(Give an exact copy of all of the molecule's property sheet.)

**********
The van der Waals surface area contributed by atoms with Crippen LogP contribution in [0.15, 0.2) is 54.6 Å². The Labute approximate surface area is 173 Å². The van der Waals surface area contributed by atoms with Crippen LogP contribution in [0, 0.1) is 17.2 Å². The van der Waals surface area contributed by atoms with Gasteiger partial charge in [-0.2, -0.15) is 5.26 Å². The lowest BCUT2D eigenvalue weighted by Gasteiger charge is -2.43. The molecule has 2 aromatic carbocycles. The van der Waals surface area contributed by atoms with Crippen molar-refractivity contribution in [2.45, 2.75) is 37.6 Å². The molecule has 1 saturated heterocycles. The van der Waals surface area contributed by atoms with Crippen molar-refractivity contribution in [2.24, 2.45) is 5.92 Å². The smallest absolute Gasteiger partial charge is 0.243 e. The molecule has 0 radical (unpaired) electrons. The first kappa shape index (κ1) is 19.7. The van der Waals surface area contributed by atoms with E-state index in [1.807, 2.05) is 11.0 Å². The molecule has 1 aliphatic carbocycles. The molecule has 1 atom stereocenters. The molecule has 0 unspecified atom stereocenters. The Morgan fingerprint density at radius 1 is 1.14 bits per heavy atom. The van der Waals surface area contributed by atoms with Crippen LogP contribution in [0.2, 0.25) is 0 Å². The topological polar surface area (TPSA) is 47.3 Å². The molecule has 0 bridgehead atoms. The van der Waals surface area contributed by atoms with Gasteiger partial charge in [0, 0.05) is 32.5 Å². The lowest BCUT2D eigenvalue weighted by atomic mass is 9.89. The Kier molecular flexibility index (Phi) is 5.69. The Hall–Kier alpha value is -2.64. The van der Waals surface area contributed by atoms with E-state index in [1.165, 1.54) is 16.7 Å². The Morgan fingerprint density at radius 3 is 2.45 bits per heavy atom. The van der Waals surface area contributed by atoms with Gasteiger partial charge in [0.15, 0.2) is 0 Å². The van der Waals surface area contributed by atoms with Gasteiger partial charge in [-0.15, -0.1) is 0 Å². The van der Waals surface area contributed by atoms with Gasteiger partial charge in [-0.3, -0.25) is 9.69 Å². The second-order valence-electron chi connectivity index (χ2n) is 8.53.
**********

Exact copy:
The van der Waals surface area contributed by atoms with Crippen LogP contribution in [0.15, 0.2) is 54.6 Å². The Labute approximate surface area is 173 Å². The van der Waals surface area contributed by atoms with Crippen LogP contribution in [0, 0.1) is 17.2 Å². The van der Waals surface area contributed by atoms with Gasteiger partial charge in [-0.2, -0.15) is 5.26 Å². The lowest BCUT2D eigenvalue weighted by Gasteiger charge is -2.43. The molecule has 2 aromatic carbocycles. The van der Waals surface area contributed by atoms with Crippen molar-refractivity contribution in [2.45, 2.75) is 37.6 Å². The molecule has 1 saturated heterocycles. The van der Waals surface area contributed by atoms with Crippen molar-refractivity contribution in [2.24, 2.45) is 5.92 Å². The smallest absolute Gasteiger partial charge is 0.243 e. The molecule has 0 radical (unpaired) electrons. The first kappa shape index (κ1) is 19.7. The van der Waals surface area contributed by atoms with E-state index in [1.807, 2.05) is 11.0 Å². The molecule has 1 aliphatic carbocycles. The molecule has 1 atom stereocenters. The molecule has 0 unspecified atom stereocenters. The Morgan fingerprint density at radius 1 is 1.14 bits per heavy atom. The van der Waals surface area contributed by atoms with Crippen LogP contribution in [0.2, 0.25) is 0 Å². The topological polar surface area (TPSA) is 47.3 Å². The molecule has 0 bridgehead atoms. The van der Waals surface area contributed by atoms with Gasteiger partial charge in [0, 0.05) is 32.5 Å². The lowest BCUT2D eigenvalue weighted by atomic mass is 9.89. The Kier molecular flexibility index (Phi) is 5.69. The Hall–Kier alpha value is -2.64. The van der Waals surface area contributed by atoms with E-state index in [1.165, 1.54) is 16.7 Å². The Morgan fingerprint density at radius 3 is 2.45 bits per heavy atom. The van der Waals surface area contributed by atoms with Gasteiger partial charge in [0.15, 0.2) is 0 Å². The van der Waals surface area contributed by atoms with Gasteiger partial charge in [-0.15, -0.1) is 0 Å². The van der Waals surface area contributed by atoms with Gasteiger partial charge in [-0.3, -0.25) is 9.69 Å². The second-order valence-electron chi connectivity index (χ2n) is 8.53.